Can you afford to hire another person?

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Can you afford to hire another person?

By Anna MaskerIn standard15th July, 2016

280x191 - chicken_egg

It’s the classic chicken or the egg situation.

Do you hire a new person to handle all the new business you think is going to come in?  Do you wait for the new business to come in then hire someone?

It’s the age-old question every entrepreneur has had to consider.

Hiring a new person is like buying a house.  Because, literally, in some cases you may be spending as much on a small house as you would on a new person.  You don’t take the house purchase decision lightly, so why should you go out and hire someone without thinking it through?

When you are growing fast and everyone on staff is overwhelmed it’s easy to default to adding new people.  Or if you are not growing as fast or want to make a big move, you may be considering hiring a new person.

Here are some tips to make sure you’ve got your mind wrapped around the whole idea of hiring a new person– the good, the bad, the ugly:

Look through your own window.    What we often find when clients come to us and say they need to hire a new person, they’ve already convinced themselves of the benefits of hiring that person.  They’ve done some top line calculations and have it all worked out… picturing how wonderful their lives will be with someone to bring in new business, reduce their personal workload, etc.  We can all talk ourselves into– well– anything, but hiring a new person requires objectivity.   That’s why you need to take a step back and think to yourself if you were outside looking into your business, what would you do?  What would you advise a colleague to do? Does it really make sense?

Check the runway.  The runway is how long can you sustain this person before they “take off” and start paying for themselves.  This is probably the most underestimated factor in any new hire.  Like a house that needs renovations, a new hire needs time to get acclimated, build a book of business, learn the ropes, etc.  New hires are also disruptive to the whole organization– they require time, training, hand-holding and acclimation into the company culture.  While all this learning is going on, cash is flying out the door in salaries and lower productivity.  Be realistic and put together the numbers to make sure that you quantify when the new person is going to start paying for themselves and make sure you have the cash reserves to sustain them.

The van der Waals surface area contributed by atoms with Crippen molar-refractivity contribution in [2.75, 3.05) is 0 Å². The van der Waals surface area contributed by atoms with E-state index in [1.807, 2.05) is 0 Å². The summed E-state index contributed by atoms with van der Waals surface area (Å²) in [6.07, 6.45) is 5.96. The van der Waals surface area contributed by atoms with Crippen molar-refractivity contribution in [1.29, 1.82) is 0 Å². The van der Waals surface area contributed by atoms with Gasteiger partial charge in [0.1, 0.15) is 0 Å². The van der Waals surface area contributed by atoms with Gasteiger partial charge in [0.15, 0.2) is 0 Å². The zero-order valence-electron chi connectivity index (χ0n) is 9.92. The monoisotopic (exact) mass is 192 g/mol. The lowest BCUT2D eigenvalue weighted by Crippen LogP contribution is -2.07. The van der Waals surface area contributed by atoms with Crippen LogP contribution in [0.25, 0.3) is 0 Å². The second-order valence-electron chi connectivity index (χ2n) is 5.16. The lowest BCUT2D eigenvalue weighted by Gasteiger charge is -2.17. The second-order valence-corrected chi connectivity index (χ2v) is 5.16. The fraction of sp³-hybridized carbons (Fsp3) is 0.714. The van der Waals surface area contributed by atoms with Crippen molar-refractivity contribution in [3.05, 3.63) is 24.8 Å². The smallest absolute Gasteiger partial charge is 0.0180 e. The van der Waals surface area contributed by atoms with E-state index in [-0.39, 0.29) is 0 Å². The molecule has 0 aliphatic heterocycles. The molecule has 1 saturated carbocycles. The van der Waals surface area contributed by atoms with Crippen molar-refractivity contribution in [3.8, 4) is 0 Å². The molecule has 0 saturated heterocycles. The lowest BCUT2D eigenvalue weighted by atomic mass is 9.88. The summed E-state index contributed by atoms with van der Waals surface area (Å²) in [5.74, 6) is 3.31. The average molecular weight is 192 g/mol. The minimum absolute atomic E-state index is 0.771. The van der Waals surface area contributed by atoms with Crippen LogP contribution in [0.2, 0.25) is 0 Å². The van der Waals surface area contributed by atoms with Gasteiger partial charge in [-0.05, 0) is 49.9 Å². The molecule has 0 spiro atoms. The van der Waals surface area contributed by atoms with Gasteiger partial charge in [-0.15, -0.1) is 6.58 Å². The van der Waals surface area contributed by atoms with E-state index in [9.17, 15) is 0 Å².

Show me the money.  I mean it.  Show me how much money you think this person will make you in increased profits, better productivity, billable hours, etc.  These aren’t back-of-the-cocktail-napkin kind of numbers–  I want real numbers.   Then… slice those numbers in half.    And half again.   What does that do to your whole equation?  The reality is, short of a salesperson and maybe a billable producer,  it is really hard to truly quantify how much money a new hire will make.  So if your calculations are off you need to be prepared.

Don’t forget the fringe.  Along with every paycheck comes payroll taxes.  Assume 12% on top of every salary and don’t forget to factor in  your benefits, new computers, vacation, etc.   Also, despite  the fact you want your staff to spend 100% of their time on productive activities, there is always time that is dedicated to administrative activities so don’t forget to add that in.

Look at your track record.  Before you go and hire someone, it’s a good time to do a post mortem on your last hire.  Did they work out?  What was their ramp-up time?  Were they as billable/ productive as you thought they would be?   Turnover is expensive!  Really, really expensive.  So don’t underestimate your costs if you make the wrong hire, whether they don’t perform or they don’t fit.

What’s the opportunity cost?  I put this last because people always think about it as a means to justify a hire.  The reality is, none of us have a crystal ball, but we do have logic, history, and, yes, some “gut feel” for these things.    There are things you cannot do if you don’t hire the person– whether that is go after new markets, fix your in-house operations, etc.  What’s it costing you now by not going after those activities?   Quantify them as much as you can and be realistic.  The fact is, sometimes you need to make the leap and hire someone to get you to the next level.

A new hire is a big decision…  It’s the house that needs renovations and a significant investment of time, patience and attention.  So whether you are growing really fast and are at a point of desperation or you are looking to take your business up to the next step of and are at a point of contemplation, it makes sense to slow down and take your time and give yourself a reality check.

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